Sandblasting: the hard truth behind your worn-out jeans


Distressed jeans are everywhere, and for good reason too. Worn-out denim is the perfect balance between on trend and timeless fashion; minimal detail but detailed enough; dressed up but equally dressed down. But hey, you already knew that... which is probably why you’re reading this now!

What you may not have known however, is this high-street honey comes with a dark secret.

Unbeknown to the everyday consumer, the rips in our everyday ‘high-street’ jeans are actually the cause of harmful and incurable lung diseases among factory workers.

Sandblasting is process that gives denim that ‘pre-worn’ look that we all know and love. To manually sandblast jeans, workers are equipped with a hose, an air compressor and sand. The process? Literally blasting jeans with sand to give them that distressed style.

While your new high-street jeans may look and fit like a glove, there impact is quite the opposite.

Shocking statistics from the World Health Organisation have confirmed that the aggressive process of sandblasting actually leads to incurable diseases like lung fibrosis, emphysema and silicosis among factory workers.

Silicosis is caused when small particles of silica dust from the sand embed themselves within the lungs, causing shortness of breath, coughing, weakness and weight loss. Silicosis is incurable and, in its acute form, fatal. According to reports, Silicosis kills about 100 people every single year.

While many workers understand the effect that their occupation is having on their health, they are forced to continue to work for as low as $70 a month so they can feed their family.

That’s shocking. Is there a solution?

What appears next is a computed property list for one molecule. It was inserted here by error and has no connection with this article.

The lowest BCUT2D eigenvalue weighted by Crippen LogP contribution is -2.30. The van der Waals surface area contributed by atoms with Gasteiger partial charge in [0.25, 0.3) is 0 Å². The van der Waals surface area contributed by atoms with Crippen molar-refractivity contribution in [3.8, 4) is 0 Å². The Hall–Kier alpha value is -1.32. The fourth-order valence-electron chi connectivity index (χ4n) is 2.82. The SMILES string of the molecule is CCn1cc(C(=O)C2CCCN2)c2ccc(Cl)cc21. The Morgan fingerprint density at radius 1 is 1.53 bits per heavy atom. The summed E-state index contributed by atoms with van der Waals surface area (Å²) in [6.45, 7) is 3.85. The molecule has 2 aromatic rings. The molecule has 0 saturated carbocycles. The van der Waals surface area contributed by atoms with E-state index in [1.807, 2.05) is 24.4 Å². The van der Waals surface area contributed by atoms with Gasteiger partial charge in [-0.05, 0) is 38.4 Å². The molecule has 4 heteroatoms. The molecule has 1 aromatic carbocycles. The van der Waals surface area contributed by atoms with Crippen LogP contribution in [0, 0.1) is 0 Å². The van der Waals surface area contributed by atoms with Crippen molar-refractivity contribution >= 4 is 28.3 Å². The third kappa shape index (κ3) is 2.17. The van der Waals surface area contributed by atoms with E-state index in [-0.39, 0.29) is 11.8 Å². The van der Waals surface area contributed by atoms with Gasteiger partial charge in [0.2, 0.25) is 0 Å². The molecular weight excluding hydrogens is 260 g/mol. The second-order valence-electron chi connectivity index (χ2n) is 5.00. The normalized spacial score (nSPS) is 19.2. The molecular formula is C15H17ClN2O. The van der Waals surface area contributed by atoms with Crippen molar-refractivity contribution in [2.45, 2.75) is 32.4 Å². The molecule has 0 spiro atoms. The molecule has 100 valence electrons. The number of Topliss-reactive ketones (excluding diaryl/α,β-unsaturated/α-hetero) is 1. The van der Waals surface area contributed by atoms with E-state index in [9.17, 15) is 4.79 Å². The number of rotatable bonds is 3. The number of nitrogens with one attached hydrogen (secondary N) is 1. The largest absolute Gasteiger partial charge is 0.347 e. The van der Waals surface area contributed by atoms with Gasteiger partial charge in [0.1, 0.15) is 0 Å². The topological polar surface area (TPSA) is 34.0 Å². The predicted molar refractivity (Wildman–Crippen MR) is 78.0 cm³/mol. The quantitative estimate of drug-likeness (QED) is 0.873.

Straight out yes. There are so many ethical ways of producing distressed denim which do not harm workers — using lasers, machines or scraping by hand are just a few common practices.

However, even with this information, consumers usually have no way of knowing whether or not their new jeans could have been contributed to an incurable illness like Silicosis.

In 2013, the Clean Clothes Campaign (CCC) documented an investigation on 6 denim factories in the South China province of Guangdong — an area responsible for half of the world’s jean production.

Of these 6 factories, the CCC could only confirm that 1 had completely dropped their use of sandblasting. 3 of the factories claimed to have officially banned sandblasting, but interviews of the workers suggested the opposite.

Unfortunately, we as first-world consumers are stuck in the mud of fast fashion. And while we cannot prevent factories from treating their workers the way they do, we can shift our focus to ethically accredited, slow-fashion brands, which have locked the door and thrown away the key to backwards practices like sandblasting.

In our eyes, it’s way past time to think more about the choices we make every day as consumers. To not just get tempted by how great something looks or seduced by the price. To think about what has actually gone into making an item, how long it will last, who made it, and where it all came from.

At Justice we refuse to participate in the exploitation of garment workers in dangerous and brutal overseas factories. Instead work closely with the last of the great denim craftsmen right here in Melbourne, Australia. In fact we’re so close to them, we could even tell you their first names and how they enjoy their coffee!

For us, ethical production is a commitment to a different way of doing business. It’s about putting the principles of fairness and decency before profits. For the greater good.  

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